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Enabling with technology, differentiating through humanity



Enabling with technology, differentiating through humanity

If you’ve ever reminisced about a trip to Disneyland, many elements might make you nostalgic: the rides, the food, the well-trained cast members, and the feelings elicited by having fun with family and friends. Chances are, however, that you won’t sit down with your grandkids one day to tell them all about Disney’s amazing mobile app. The tech, of course, facilitates your experience and provides a gateway to a memorable adventure—but it’s the emotional elements that build excitement beforehand and define the vivid memories you cherish afterward.

The pandemic has spurred the adoption of technology at an amazing (and sometimes alarming) rate, but many organizations are mistakenly focusing exclusively on digital transformation without trying to bridge the divide between tech and humanity.

It’s important to remember that the need for human touch varies throughout the customer journey. If you just want to quickly check your bank balance, for example, you’ll probably just use your app. If you’re moving all your possessions across the country, on the other hand, you’ll no doubt want to talk to a real human for peace of mind. Indeed, in an increasingly tech-dominated world, speaking with a live person is now at the top of the communications hierarchy, as anyone who’s found themselves shouting “speak to a representative” at their phone, or pressing “0” in rapid succession, can attest.

With supply chain issues and labor shortages creating bottlenecks nationwide, it might seem impractical (and even unfair) to expect brands to create the ideal balance of humanity and tech. But even under the most challenging circumstances, it’s important to ensure that the human element remains intact. Implementing new tech can mean operational and financial benefits for your brand, but it’s vital to also focus on helping the customer fulfill their mission. In other words, tech should serve as an enabler instead of an end goal.

As Maya Angelou said: People will forget what you said, people will forget what you did, but people will never forget how you made them feel.

Here are a few things to consider when balancing humanity and technology.

1. Be mindful of rational and emotional needs

Brands that successfully bridge the divide are mindful of their customers’ rational and emotional needs. Disney is a great example: the company encourages guests to use its mobile app for logistics like tickets, dining, and parking. When you first open the app, your avatar greets you with a simple question: “What memories will you make?” The House of Mouse understands that while technology will enable the experience, the margin is in the memories. Yes, I will crave and indulge on the Jack Jack Nom Nom chocolate chip cookie. Yes, I will purchase that image of the first time my daughter rides Big Thunder Mountain. I will do all this with the help of technology, but my heart and mind will remain in the moment, not in the digital universe.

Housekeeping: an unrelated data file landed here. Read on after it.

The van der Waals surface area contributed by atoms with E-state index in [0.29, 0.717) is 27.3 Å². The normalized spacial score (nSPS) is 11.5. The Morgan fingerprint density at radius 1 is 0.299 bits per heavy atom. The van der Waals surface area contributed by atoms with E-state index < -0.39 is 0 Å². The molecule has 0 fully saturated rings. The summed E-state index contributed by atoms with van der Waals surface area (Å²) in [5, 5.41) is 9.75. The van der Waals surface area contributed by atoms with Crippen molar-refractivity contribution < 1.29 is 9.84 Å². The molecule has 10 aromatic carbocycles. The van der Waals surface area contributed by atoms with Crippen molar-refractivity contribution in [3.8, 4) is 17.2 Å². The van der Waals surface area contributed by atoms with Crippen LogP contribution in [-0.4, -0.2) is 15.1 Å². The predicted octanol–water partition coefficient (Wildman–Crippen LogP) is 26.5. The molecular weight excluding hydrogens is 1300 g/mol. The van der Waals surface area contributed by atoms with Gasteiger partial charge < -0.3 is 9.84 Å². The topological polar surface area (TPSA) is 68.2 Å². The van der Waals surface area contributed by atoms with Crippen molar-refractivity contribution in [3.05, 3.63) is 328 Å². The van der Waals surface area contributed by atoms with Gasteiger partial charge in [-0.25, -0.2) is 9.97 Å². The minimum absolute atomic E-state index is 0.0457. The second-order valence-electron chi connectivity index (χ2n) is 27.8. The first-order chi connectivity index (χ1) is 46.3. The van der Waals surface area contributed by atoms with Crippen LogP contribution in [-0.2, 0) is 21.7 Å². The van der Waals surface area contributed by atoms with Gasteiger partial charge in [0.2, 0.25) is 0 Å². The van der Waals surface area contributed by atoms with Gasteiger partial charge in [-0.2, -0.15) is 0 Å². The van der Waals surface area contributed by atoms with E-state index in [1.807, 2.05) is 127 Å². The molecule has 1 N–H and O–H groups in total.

Apple is another brand that brilliantly unites tech and humanity. The iPhone improves productivity by enabling critical tasks to be completed remotely from anywhere in the world. Yet Apple’s recent marketing was focused not on productivity but on the brand’s ability to facilitate human connections, emotions, and memories. Let’s admit it: quarantining the past two years was brutal, but we embraced the ability to Facetime with our grandparents, enjoy Zoom holiday celebrations, and find other ways to connect. The technology provided an irreplaceable gateway to dial into emotional needs.

We all panic when we misplace our phones because we’re suddenly unable to communicate instantly and will potentially lose the precious memories stored on our devices. The product/technology itself is, of course, easily replaceable (at a cost), but it’s a means to an end. When a product or service drives an emotional and human response in addition to a rational response, we’re more likely to spend more, be more loyal, and be greater advocates of the brand.

2. Be mindful of over-rotating towards technology

Brands may need to make a tradeoff to retain the human element in digitized processes. Accept that efficiency might be reduced, but the experience factor improved, a worthy compromise for increased loyalty. In other words, don’t discount the power of good friction!